Friday, October 15, 2010

The Day I cried at the hair salon

The boys had haircut appointments after school. I prepped Murphy on this for days.

We got to the place and he decided he was not going to get a haircut and he would not get out of the car. He is 9 years old. It is not like when you are dealing with a crabby 3 year old and you have to pull them out of the car. I can't get him out. He keeps locking the doors. I am only 5 feet tall so he is not that much shorter than me. Plus, how crazy it must have looked for a mom to be trying to get a non-toddler to get out of the car. We were parked in front of a coffee shop. We must have been interesting entertainment.

Anyway, I had to leave him in there to run up and bring Jack into the place. The hair salon people are like 'Looks like you are missing one child." I look at them and say, "Murphy won't get out of the car." Then I burst out into tears. Like sobbing. And I am so embarrassed and even more embarrassed for Jack because who's mom does this? He is in 5th grade in Middle School. They don't want their mom to embarrass them. And I am crying. And laughing. Because I look like a freaking nut. Jack suddenly got incredibly interested in some burning candles at the place and would not look over at me. The women at the place were awesome. Most of them are all moms and they have known me for years now. It is a swanky new location and it is upstairs so I keep looking out the window down at the car to check on Murphy. And to make sure no cops have come by to check out the kid alone in the car.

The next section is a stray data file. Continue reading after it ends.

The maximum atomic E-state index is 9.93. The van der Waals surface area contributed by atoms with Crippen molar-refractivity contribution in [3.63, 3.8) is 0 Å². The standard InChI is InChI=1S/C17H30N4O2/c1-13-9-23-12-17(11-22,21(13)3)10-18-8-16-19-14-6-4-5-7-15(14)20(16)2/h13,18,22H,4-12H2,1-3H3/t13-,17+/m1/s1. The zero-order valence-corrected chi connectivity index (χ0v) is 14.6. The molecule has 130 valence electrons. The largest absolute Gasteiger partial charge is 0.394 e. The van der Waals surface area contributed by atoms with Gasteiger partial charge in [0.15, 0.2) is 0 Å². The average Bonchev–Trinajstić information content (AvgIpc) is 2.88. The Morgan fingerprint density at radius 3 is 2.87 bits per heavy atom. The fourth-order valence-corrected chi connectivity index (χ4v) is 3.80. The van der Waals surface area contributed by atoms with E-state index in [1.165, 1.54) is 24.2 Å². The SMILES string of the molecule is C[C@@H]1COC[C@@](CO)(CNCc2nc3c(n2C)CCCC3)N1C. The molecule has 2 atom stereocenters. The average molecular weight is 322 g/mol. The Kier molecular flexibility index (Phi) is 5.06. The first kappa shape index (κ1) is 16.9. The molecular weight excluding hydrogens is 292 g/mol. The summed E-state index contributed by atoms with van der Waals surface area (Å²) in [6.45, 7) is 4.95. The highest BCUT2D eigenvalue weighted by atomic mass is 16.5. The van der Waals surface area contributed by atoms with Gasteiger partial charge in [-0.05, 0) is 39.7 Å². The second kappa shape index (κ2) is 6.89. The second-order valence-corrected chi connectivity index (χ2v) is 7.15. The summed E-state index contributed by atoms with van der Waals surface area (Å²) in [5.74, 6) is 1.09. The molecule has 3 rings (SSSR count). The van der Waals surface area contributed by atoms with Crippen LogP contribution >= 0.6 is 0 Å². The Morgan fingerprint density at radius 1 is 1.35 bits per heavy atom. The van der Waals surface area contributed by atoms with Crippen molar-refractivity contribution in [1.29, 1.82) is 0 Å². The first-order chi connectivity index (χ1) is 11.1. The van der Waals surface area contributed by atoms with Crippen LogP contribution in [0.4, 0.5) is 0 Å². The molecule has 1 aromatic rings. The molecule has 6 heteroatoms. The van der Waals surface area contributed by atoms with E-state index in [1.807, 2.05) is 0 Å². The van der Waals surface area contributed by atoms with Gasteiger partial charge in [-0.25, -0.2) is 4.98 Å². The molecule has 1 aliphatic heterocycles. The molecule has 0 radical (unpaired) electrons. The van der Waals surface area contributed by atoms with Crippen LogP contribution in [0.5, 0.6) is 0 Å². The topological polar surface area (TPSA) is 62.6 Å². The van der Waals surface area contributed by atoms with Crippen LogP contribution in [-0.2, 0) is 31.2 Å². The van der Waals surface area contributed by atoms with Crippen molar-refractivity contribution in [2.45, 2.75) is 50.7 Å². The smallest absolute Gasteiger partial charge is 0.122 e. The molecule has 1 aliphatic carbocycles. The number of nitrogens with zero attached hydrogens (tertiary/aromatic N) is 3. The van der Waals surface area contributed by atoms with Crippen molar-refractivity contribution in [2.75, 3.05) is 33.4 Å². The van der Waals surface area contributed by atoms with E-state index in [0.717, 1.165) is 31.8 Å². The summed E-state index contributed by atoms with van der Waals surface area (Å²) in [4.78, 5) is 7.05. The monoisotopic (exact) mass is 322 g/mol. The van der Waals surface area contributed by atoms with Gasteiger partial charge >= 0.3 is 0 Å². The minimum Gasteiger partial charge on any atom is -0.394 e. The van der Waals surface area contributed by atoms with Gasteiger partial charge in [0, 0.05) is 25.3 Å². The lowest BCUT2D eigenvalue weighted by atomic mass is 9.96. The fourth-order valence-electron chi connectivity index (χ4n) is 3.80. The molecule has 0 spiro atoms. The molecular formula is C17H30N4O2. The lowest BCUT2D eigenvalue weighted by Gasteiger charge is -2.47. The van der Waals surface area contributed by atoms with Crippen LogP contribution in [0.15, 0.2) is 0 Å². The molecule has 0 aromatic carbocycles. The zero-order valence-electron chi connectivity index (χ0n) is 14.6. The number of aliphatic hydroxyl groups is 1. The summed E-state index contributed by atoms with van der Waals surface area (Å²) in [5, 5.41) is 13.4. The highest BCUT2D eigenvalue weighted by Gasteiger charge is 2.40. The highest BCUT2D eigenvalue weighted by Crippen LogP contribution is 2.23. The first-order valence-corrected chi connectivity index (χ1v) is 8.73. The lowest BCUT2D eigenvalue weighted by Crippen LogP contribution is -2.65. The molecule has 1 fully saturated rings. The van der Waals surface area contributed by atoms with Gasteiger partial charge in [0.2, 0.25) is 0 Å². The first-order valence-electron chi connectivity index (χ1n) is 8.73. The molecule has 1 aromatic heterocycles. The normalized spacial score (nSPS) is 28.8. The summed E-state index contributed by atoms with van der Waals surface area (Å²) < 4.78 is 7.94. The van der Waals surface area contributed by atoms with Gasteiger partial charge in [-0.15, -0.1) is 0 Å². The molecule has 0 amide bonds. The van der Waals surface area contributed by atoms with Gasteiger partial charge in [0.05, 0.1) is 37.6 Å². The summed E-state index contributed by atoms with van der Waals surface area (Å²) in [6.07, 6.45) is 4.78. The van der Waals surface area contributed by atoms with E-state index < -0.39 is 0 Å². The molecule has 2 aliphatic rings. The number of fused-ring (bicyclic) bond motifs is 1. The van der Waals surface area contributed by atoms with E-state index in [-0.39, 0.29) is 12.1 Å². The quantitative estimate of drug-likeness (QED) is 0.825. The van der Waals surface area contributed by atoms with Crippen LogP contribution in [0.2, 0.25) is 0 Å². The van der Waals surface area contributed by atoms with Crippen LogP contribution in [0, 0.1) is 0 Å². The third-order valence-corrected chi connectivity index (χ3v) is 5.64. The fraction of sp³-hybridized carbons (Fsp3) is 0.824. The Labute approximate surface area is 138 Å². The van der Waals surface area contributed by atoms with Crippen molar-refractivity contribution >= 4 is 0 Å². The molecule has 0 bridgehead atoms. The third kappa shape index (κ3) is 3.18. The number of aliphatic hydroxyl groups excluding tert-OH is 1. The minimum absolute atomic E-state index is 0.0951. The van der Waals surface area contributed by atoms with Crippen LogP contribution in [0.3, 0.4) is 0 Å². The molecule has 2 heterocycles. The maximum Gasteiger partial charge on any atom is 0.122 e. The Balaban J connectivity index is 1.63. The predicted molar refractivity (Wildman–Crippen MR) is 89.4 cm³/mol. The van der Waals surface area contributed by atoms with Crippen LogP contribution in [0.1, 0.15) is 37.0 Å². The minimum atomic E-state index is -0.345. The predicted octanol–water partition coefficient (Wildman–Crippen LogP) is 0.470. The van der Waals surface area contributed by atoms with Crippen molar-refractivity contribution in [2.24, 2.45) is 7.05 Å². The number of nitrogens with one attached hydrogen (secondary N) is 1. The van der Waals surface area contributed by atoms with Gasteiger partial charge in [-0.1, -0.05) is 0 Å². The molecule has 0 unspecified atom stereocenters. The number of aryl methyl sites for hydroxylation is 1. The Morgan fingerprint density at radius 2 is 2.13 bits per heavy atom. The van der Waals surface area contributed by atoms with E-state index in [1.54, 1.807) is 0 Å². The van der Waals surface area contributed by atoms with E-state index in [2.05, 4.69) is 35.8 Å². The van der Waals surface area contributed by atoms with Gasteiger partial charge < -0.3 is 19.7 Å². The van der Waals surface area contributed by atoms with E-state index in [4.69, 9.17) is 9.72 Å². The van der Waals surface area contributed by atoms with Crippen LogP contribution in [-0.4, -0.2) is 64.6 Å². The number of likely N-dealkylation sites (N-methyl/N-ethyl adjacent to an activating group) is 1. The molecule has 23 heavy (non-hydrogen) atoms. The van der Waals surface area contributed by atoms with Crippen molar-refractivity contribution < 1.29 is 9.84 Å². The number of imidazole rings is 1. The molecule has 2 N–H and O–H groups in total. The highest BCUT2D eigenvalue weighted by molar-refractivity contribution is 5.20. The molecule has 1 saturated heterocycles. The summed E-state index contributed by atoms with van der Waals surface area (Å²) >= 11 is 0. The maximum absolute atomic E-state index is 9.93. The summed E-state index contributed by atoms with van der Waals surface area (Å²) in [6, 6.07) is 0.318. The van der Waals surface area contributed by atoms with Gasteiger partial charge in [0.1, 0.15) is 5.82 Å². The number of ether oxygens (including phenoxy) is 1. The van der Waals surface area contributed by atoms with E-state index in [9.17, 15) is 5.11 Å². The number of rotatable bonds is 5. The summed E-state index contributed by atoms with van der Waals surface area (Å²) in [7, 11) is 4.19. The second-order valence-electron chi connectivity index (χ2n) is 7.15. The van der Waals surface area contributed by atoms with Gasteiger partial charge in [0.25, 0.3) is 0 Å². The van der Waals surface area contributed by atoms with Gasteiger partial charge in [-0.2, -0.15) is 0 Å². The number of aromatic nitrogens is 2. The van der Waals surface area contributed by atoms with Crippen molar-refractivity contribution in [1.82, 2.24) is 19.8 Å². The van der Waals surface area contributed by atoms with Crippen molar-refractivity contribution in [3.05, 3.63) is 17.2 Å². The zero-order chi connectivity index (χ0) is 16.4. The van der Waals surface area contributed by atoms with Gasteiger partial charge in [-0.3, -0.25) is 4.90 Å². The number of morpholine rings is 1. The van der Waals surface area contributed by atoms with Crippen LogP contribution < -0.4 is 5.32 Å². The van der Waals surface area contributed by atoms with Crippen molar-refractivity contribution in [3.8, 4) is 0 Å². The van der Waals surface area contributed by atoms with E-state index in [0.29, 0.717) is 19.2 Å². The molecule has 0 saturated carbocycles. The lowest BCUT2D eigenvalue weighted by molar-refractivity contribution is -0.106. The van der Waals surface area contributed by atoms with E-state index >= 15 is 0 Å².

I go back out to the car to check on Murphy. I clearly have been, I never really stopped. Murphy, completely unfazed, asks me why I took his backpack. Then why did I take so long. I tell him, Well I burst out crying. I can't remember if he even asked me why. I gave him his backpack so he could work on his homework. And I sat in the front and cried. Is that an Asperger type response? I mean him, not me.

After we got home, he ran into the house because he had to go to the bathroom. He yelled out to me because he needed me for something. I was getting all of his stuff...he took his shoes and socks off in the car. He does that a lot. Because I did not drop everything and run to him, he called me a bad word. I am so embarrassed that my sweet little boy called me this name that I can't even say it. This isn't the only part of him.

I sat in the car and sobbed and sobbed. He ran out and gave me a hug and said he was sorry for treating me so badly. It was sort of a canned response though. Like he was supposed to say it. He said it and then said something else completely off topic. Then he ran back in to do his homework.

I can't even talk about this whole incident with him because he does not seem to really get what was not okay with it. I don't know how to fully explain this to someone who does not live this. It is like he doesn't remember. That was then, this is now. He would give me a perfectly good explanation if he even acknowledged it.